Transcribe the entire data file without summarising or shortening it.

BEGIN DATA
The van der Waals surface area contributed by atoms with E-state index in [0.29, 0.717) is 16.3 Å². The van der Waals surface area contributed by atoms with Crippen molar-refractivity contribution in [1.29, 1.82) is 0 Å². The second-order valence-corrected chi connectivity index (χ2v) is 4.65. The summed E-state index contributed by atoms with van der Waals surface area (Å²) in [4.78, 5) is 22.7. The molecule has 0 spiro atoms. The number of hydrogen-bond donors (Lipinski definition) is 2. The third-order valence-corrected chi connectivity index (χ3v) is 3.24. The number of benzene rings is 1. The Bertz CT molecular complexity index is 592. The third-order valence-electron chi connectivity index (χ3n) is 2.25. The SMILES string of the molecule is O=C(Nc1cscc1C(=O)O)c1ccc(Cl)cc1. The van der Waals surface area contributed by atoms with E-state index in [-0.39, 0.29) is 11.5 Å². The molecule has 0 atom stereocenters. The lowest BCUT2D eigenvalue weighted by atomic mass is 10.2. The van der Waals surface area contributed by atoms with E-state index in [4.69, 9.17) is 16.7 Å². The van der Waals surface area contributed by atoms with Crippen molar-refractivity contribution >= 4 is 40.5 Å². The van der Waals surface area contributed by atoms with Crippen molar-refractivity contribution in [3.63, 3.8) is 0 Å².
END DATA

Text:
The van der Waals surface area contributed by atoms with E-state index in [0.29, 0.717) is 16.3 Å². The van der Waals surface area contributed by atoms with Crippen molar-refractivity contribution in [1.29, 1.82) is 0 Å². The second-order valence-corrected chi connectivity index (χ2v) is 4.65. The summed E-state index contributed by atoms with van der Waals surface area (Å²) in [4.78, 5) is 22.7. The molecule has 0 spiro atoms. The number of hydrogen-bond donors (Lipinski definition) is 2. The third-order valence-corrected chi connectivity index (χ3v) is 3.24. The number of benzene rings is 1. The Bertz CT molecular complexity index is 592. The third-order valence-electron chi connectivity index (χ3n) is 2.25. The SMILES string of the molecule is O=C(Nc1cscc1C(=O)O)c1ccc(Cl)cc1. The van der Waals surface area contributed by atoms with E-state index in [-0.39, 0.29) is 11.5 Å². The molecule has 0 atom stereocenters. The lowest BCUT2D eigenvalue weighted by atomic mass is 10.2. The van der Waals surface area contributed by atoms with E-state index in [4.69, 9.17) is 16.7 Å². The van der Waals surface area contributed by atoms with Crippen molar-refractivity contribution >= 4 is 40.5 Å². The van der Waals surface area contributed by atoms with Crippen molar-refractivity contribution in [3.63, 3.8) is 0 Å².